During the Open Data Day in Abidjan (Côte d’Ivoire), we gathered 13 activists working on extractive industries. Firstly we presented the 2015 EITI (Extractive Industries Transparency Initiative) report for Côte d’Ivoire. This report contains mainly the payments of extractives industries to Côte d’Ivoire government. The 2015 EITI report has also published the geographical coordinates of operating licenses in the country. We started by showing to the participants where they can find these data in the report. And the first task was to show how these data were organised and what were their meanings. We  explained that for each operating license, there were geographical coordinates of delimitation points of the operating field. We also discussed about the definition of longitude and latitude and the encoding system (degree minutes seconds) that has been used in the report. After that, participants were divided into groups of two persons. And, we asked to each of these groups to use Tabula in order to extract the geographical coordinates of the operating license of Societe des Mines d’Ity. This firm is operating in the west part of the country. One of the important challenges of the day was to clean up the extracted data. We had already prepared a step by step cleaning spreadsheet. We started by introducing the different functions that have been used for cleaning. Functions like “LENGTH”; “FIND & REPLACE” ; “MID” and “SUBSTITUTE” were presented before going through the spreadsheet. Once data were cleaned up and formatted by name of firm, delimitation points, longitude and latitude; we converted longitude and latitude into Degree Decimal format. Then, we made an introduction to Umap and each group created a map project and started to add the delimating points of the operating license of Societe des Mines d’Ity. In terms of lessons, this event was an opportunity for participants to understand geographical coordinates and strengthen their skills in terms of data extraction and data cleaning. We recommend to make sure that participants have a clear understanding of geographical coordinates before starting a mapping event. The next step for us is to design specific training in mapping and to organise mapathon events using OSM.

Open Street Maps (OSM) Colorado: Ger Community Mapping Center mapathon

In Denver, Colorado during Open Data Day, with the assistance of a grant from Mapbox, Open Street Maps Colorado hosted a mapathon for the Ger Community Mapping Center, a non-profit based in Ulaanbaatar, Mongolia. The weather outside was warm and sunny, but the mapathon nonetheless lured a number of GIS and geography professionals and students into a local university conference room for an afternoon spent on Open Street Maps, digitizing aerial imagery from Mongolia. We opened the event with a couple presentations about Open Data Day and about the region of Mongolia the Ger Community Mapping Center elected to map. The Arkhangai province, the selected region, is a mostly rural province about 300 miles west of the capital Ulaanbaatar. We saw from the aerial imagery in Open Street Maps the incredibly varied geography of the Arkhangai province, from tiny, barely visible track roads and vast forests in some areas to densely populated residential neighborhoods filled with dozens of gers (yurts) in other areas. As the participants slowly digitized the many features, this varied geography sparked conversations about how to classify smaller roads barely visible in the grass, and where to delineate residential areas in a consistent manner. Conversations moved towards the topic of open data, as well. Questions about how to determine standards for open data, and the ethical ramifications of privacy and open spatial data through aerial imagery came to light. In the case of this mapathon, we discussed gers (yurts) and the importance of including gers in spatial data. While in many Western contexts buildings like gers would not be included, and, in fact, have not warranted a separate OSM tag, gers seemed necessary to incorporate within the cultural context of Mongolia–even inside the capital city of Ulaanbaatar, many Mongolians still live in Gers. Gers, therefore, are not only a feature that belongs on a map of Mongolia, but are also an essential feature to assessing population and the movements of the estimated 30% of Mongolians who are still nomadic or semi-nomadic. By discussing topics like this, we hoped to bring to light a part of the world not many people living in Denver, Colorado know about, and to provide a substantial amount of new shapefiles and data for the Ger Community Mapping Center to use in future projects.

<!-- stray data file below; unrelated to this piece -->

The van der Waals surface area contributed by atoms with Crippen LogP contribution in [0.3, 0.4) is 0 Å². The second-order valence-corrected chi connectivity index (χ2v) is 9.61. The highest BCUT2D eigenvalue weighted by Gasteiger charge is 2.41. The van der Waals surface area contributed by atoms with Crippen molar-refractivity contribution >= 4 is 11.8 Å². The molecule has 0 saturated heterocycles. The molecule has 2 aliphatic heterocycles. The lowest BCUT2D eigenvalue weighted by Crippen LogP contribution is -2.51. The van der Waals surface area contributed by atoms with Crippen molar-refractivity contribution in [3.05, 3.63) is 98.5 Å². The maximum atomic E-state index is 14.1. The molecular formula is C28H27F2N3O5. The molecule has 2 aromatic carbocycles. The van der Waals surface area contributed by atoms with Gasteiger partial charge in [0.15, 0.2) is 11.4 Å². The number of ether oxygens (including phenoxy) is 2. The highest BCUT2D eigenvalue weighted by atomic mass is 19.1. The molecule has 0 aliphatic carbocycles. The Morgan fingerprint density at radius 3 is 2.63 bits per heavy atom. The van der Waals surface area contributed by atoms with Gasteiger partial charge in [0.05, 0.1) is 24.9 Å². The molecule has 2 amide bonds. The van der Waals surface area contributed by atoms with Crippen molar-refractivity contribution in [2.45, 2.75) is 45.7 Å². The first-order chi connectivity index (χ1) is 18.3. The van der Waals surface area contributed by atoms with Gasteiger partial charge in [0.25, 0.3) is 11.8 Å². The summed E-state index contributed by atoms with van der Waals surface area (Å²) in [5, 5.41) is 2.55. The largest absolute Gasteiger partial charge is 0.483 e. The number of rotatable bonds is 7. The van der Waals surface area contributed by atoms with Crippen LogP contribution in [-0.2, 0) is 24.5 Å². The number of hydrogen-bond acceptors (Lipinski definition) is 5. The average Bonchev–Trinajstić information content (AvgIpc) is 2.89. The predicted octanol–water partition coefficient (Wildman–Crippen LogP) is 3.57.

Open Data Day in Tanzania and Serbia: using open data to educate, inform and create stories

Rehema Mtandika - April 13, 2018 in development, Open Data Day, open data day 2018, Open Mapping, serbia, tanzania

Authors: Rehema Mtandika (She Codes for change) and Katarina Kosmina (SEE ICT) – their biographies can be found below this post. This blog is part of the event report series on International Open Data Day 2018. On Saturday 3 March, groups from around the world organised over 400 events to celebrate, promote and spread the use of open data. 45 events received additional support through the Open Knowledge International mini-grants scheme, funded by Hivos, SPARC, Mapbox, the Hewlett Foundation and the UK Foreign & Commonwealth Office. The events in this blog were supported through the mini-grants scheme under the Equal Development and Open Mapping themes.

How we approached data